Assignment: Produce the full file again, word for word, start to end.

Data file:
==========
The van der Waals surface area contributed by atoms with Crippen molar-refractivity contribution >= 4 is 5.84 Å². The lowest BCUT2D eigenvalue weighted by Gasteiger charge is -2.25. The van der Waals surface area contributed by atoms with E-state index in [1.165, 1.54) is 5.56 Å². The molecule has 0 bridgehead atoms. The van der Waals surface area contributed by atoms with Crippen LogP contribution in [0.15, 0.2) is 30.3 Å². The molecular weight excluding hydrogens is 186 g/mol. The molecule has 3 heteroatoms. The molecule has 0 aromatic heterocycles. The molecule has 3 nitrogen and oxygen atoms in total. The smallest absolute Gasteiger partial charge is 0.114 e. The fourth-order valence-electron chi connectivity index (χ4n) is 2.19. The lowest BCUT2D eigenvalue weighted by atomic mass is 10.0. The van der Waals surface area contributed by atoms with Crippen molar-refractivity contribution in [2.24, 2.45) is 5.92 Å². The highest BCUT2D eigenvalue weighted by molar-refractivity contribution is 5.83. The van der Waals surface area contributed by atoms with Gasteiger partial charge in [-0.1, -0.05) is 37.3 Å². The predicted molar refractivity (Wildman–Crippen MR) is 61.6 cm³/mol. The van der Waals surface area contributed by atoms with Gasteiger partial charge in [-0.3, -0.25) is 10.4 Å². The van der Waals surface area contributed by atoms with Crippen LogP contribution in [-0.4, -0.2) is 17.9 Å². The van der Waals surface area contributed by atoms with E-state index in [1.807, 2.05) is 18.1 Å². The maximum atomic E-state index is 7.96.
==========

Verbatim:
The van der Waals surface area contributed by atoms with Crippen molar-refractivity contribution >= 4 is 5.84 Å². The lowest BCUT2D eigenvalue weighted by Gasteiger charge is -2.25. The van der Waals surface area contributed by atoms with E-state index in [1.165, 1.54) is 5.56 Å². The molecule has 0 bridgehead atoms. The van der Waals surface area contributed by atoms with Crippen LogP contribution in [0.15, 0.2) is 30.3 Å². The molecular weight excluding hydrogens is 186 g/mol. The molecule has 3 heteroatoms. The molecule has 0 aromatic heterocycles. The molecule has 3 nitrogen and oxygen atoms in total. The smallest absolute Gasteiger partial charge is 0.114 e. The fourth-order valence-electron chi connectivity index (χ4n) is 2.19. The lowest BCUT2D eigenvalue weighted by atomic mass is 10.0. The van der Waals surface area contributed by atoms with Crippen molar-refractivity contribution in [2.24, 2.45) is 5.92 Å². The highest BCUT2D eigenvalue weighted by molar-refractivity contribution is 5.83. The van der Waals surface area contributed by atoms with Gasteiger partial charge in [-0.1, -0.05) is 37.3 Å². The predicted molar refractivity (Wildman–Crippen MR) is 61.6 cm³/mol. The van der Waals surface area contributed by atoms with Gasteiger partial charge in [-0.3, -0.25) is 10.4 Å². The van der Waals surface area contributed by atoms with Crippen LogP contribution in [-0.4, -0.2) is 17.9 Å². The van der Waals surface area contributed by atoms with E-state index in [1.807, 2.05) is 18.1 Å². The maximum atomic E-state index is 7.96.